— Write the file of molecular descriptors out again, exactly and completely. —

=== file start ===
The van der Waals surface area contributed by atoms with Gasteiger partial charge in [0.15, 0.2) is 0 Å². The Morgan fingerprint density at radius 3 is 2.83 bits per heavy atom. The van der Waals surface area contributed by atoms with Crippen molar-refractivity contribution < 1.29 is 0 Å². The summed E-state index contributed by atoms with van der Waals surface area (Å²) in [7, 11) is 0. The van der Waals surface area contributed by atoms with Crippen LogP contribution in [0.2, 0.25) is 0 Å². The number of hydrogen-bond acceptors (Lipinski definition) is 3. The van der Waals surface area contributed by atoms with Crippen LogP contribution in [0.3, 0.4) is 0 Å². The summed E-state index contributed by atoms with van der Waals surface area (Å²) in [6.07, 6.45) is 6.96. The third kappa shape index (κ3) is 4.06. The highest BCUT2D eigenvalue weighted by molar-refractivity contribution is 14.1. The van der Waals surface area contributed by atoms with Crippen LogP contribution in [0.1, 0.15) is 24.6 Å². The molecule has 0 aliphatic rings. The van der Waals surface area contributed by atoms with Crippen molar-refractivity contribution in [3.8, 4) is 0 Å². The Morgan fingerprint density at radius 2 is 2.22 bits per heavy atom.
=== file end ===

The van der Waals surface area contributed by atoms with Gasteiger partial charge in [0.15, 0.2) is 0 Å². The Morgan fingerprint density at radius 3 is 2.83 bits per heavy atom. The van der Waals surface area contributed by atoms with Crippen molar-refractivity contribution < 1.29 is 0 Å². The summed E-state index contributed by atoms with van der Waals surface area (Å²) in [7, 11) is 0. The van der Waals surface area contributed by atoms with Crippen LogP contribution in [0.2, 0.25) is 0 Å². The number of hydrogen-bond acceptors (Lipinski definition) is 3. The van der Waals surface area contributed by atoms with Crippen LogP contribution in [0.3, 0.4) is 0 Å². The summed E-state index contributed by atoms with van der Waals surface area (Å²) in [6.07, 6.45) is 6.96. The third kappa shape index (κ3) is 4.06. The highest BCUT2D eigenvalue weighted by molar-refractivity contribution is 14.1. The van der Waals surface area contributed by atoms with Crippen LogP contribution in [0.1, 0.15) is 24.6 Å². The molecule has 0 aliphatic rings. The van der Waals surface area contributed by atoms with Crippen molar-refractivity contribution in [3.8, 4) is 0 Å². The Morgan fingerprint density at radius 2 is 2.22 bits per heavy atom.